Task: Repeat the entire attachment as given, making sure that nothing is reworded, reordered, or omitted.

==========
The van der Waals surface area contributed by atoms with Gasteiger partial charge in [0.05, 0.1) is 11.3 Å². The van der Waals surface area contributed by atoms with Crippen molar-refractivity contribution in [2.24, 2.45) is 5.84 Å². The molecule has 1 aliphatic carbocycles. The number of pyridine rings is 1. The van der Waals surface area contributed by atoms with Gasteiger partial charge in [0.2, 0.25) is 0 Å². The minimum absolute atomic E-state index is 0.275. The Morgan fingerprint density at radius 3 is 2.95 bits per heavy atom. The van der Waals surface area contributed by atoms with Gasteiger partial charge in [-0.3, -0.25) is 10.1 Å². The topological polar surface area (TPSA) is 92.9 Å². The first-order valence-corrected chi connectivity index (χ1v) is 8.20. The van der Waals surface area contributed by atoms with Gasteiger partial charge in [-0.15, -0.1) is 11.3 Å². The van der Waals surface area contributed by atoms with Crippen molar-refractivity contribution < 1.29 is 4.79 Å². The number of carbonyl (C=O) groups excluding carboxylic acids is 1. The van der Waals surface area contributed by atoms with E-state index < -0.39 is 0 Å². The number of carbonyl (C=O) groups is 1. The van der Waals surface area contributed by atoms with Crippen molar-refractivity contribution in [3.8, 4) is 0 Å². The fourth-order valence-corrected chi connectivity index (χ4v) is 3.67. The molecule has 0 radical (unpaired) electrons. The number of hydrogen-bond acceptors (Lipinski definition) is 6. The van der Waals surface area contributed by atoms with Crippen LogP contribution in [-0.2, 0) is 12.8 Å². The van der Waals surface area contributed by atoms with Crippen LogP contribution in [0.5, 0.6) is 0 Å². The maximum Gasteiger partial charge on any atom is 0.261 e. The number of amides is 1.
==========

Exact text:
The van der Waals surface area contributed by atoms with Gasteiger partial charge in [0.05, 0.1) is 11.3 Å². The van der Waals surface area contributed by atoms with Crippen molar-refractivity contribution in [2.24, 2.45) is 5.84 Å². The molecule has 1 aliphatic carbocycles. The number of pyridine rings is 1. The van der Waals surface area contributed by atoms with Gasteiger partial charge in [0.2, 0.25) is 0 Å². The minimum absolute atomic E-state index is 0.275. The Morgan fingerprint density at radius 3 is 2.95 bits per heavy atom. The van der Waals surface area contributed by atoms with Gasteiger partial charge in [-0.3, -0.25) is 10.1 Å². The topological polar surface area (TPSA) is 92.9 Å². The first-order valence-corrected chi connectivity index (χ1v) is 8.20. The van der Waals surface area contributed by atoms with Gasteiger partial charge in [-0.15, -0.1) is 11.3 Å². The van der Waals surface area contributed by atoms with Crippen molar-refractivity contribution < 1.29 is 4.79 Å². The number of carbonyl (C=O) groups excluding carboxylic acids is 1. The van der Waals surface area contributed by atoms with E-state index < -0.39 is 0 Å². The number of carbonyl (C=O) groups is 1. The van der Waals surface area contributed by atoms with Crippen molar-refractivity contribution in [3.8, 4) is 0 Å². The fourth-order valence-corrected chi connectivity index (χ4v) is 3.67. The molecule has 0 radical (unpaired) electrons. The number of hydrogen-bond acceptors (Lipinski definition) is 6. The van der Waals surface area contributed by atoms with Crippen LogP contribution in [-0.2, 0) is 12.8 Å². The van der Waals surface area contributed by atoms with Crippen LogP contribution in [0.5, 0.6) is 0 Å². The maximum Gasteiger partial charge on any atom is 0.261 e. The number of amides is 1.